“Will this degree get me a job?”
To help students, their families, faculty and employers see the connection between academic pursuits and career aspirations, and to motivate students to complete their degrees, Cleveland State University (CSU) introduced its Career Pathways Orientation to translate between majors and occupations more effectively. Rather than focusing on specific majors as the essential paths to get to specific jobs, career pathways – or Career Lines, as CSU calls them – identify broad but definable categories of career clusters. Each category connects to a diverse set of academic majors and leads to an array of existing and emerging occupations.
Byron White, Vice President for Engagement at CSU, pitched this program at the Innovation Pitch Challenge sponsored by Lumina Foundation at the APLU annual conference and was selected as one of the three winning pitches. Now, almost one year later, we are taking a look at how one of the winning ideas evolved.
What’s been achieved to date?
Combining funding from Lumina Foundation with the Cleveland Foundation’s Fenn Education Fund, and the Ohio Board of Regents, Cleveland State University was able to enlist researchers from its Levin College of Urban Affairs to examine U.S. Department of Labor data and national best practices to define 15 pathways or “Career Lines.” The Division of University Engagement then surveyed and interviewed department chairs to identify learning outcomes that matched the “knowledge descriptors” associated with each Career Line.
Based on the results, CSU is launching this fall an interactive web portal developed with funding from Lumina and others to allow students, faculty and employers to manipulate these data to explore different Career Lines and to identify the majors and occupations to which the pathways are aligned. Majors are identified as strongly aligned or moderately aligned to each Career Line. Occupations considered to be in “high-demand” by Ohio Means Jobs also are highlighted. The portal also will include online tools that students can use to identify which pathways best match their interests and strengths.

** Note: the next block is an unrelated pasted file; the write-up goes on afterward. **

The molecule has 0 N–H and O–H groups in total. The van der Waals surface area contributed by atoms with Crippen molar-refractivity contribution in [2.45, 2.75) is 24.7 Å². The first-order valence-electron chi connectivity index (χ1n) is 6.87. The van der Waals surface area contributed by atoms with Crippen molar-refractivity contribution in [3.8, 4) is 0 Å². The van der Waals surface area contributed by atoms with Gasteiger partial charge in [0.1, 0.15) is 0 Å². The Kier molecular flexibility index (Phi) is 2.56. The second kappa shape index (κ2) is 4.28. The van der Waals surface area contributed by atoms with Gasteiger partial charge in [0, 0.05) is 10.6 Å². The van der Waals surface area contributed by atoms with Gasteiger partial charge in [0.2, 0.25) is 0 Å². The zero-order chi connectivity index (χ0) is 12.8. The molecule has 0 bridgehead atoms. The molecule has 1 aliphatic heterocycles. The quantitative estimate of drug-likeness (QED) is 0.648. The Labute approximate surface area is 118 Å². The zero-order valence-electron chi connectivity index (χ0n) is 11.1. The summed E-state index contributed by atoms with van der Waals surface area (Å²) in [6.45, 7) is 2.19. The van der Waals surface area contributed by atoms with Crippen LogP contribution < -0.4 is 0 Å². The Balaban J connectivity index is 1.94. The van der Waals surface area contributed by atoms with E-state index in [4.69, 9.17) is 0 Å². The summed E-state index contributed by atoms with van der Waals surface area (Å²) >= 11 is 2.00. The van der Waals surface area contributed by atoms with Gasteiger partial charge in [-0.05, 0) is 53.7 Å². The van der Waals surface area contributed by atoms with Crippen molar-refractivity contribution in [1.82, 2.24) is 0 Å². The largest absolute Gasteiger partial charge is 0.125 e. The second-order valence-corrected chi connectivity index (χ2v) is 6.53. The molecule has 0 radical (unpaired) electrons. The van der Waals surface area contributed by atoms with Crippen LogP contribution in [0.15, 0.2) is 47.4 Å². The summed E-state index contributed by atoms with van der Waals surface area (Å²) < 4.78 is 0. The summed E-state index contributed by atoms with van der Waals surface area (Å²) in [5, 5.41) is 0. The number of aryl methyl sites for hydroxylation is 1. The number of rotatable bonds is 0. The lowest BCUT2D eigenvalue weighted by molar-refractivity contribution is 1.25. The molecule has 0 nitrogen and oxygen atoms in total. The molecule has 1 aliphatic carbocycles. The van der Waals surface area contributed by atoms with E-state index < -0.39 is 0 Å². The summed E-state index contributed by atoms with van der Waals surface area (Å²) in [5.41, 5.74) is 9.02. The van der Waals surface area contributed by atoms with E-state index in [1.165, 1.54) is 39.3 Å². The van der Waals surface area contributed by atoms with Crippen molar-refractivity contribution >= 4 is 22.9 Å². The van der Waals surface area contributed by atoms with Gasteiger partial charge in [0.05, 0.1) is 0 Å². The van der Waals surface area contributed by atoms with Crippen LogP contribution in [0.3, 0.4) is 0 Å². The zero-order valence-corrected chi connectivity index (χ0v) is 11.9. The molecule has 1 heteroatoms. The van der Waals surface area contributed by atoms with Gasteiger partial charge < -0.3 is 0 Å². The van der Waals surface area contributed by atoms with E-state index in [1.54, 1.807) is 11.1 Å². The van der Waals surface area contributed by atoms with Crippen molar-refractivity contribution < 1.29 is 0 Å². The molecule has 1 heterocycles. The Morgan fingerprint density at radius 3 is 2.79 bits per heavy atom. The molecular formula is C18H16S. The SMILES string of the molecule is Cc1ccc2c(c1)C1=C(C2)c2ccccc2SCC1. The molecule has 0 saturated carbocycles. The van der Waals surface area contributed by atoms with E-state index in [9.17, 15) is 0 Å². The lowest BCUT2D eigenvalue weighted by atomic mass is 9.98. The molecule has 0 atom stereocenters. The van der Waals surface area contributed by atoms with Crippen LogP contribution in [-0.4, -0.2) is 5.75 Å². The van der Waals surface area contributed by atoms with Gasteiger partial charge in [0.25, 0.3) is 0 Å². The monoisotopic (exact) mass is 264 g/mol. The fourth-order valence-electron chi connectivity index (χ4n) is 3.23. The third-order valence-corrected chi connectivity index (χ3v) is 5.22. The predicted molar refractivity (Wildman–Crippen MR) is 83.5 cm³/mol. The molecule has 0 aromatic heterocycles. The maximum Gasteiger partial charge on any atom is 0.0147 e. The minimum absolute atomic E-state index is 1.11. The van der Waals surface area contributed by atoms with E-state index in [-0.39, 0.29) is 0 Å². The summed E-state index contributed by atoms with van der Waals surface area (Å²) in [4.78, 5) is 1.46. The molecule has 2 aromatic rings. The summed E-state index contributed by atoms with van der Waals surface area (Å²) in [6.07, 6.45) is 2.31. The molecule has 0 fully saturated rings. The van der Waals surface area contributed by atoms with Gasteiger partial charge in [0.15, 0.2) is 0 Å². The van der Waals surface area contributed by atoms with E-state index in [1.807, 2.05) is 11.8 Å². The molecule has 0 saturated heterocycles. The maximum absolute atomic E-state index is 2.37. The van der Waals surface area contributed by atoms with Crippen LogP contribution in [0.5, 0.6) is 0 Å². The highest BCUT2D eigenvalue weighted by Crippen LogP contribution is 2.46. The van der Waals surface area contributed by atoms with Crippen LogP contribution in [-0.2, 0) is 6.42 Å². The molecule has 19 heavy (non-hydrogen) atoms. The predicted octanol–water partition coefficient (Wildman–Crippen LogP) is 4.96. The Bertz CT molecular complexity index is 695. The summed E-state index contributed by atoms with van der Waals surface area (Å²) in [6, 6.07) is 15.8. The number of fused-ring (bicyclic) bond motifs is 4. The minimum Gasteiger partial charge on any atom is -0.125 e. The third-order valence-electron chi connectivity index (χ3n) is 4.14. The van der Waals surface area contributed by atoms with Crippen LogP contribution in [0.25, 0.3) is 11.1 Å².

Finally, to create a climate that encourages faculty to embrace this approach, the Division of University Engagement arranged for a series of faculty development activities to introduce faculty to the importance of incorporating experiential learning, such as internships and co-ops, to the academic experience, and to help them reconcile such objectives with academic learning goals.
Going forward, the project will advance along three parallel sets of activity:
- Introducing students to Career Lines. The first set is to design and implement processes to orient students to these Career Lines during the 2015-16 academic year. This will involve training academic advisers to use the new Career Lines portal to assist students in selecting majors, choosing electives and minors, and adjusting academic goals.
- Incorporating career orientation into the curriculum. The second set will be to develop a curriculum that assists students in identifying Career Lines early in their academic careers and assisting faculty in incorporating this orientation into their teaching as their students’ progress. The Division of University Engagement has convened a working group of faculty and administrators to identify opportunities to insert career exploration into the first-year curriculum and select courses that are required for certain majors.
- Aligning career pathways into experiential learning opportunities. The third set of work calls for creating opportunities for students to complement their academic course work with internships, co-ops and other workplace placements that allows them to progress toward their career aspirations in accordance with their chosen pathways. CSU’s Career Services office is actively engaged in this effort.
Value of the Pitch
Cleveland State’s selection as a winner of the APLU/USU Innovation Pitch Challenge greatly elevated the stature of the Career Pathways Orientation initiative both within the institution and externally. Both the public nature of the selection and the grant from Lumina served to affirm this work as important not only to CSU, but to higher education overall.
Congratulations CSU for your hard work on and providing a model for other universities.
So, what are you doing to help make the link between academic pursuits and career aspirations? What other great ideas are out there that need to be shared?
The next pitch is scheduled for Tuesday, November 17 at the APLU Annual in Indianapolis on Student Success 3.0. We hope you will join us for that.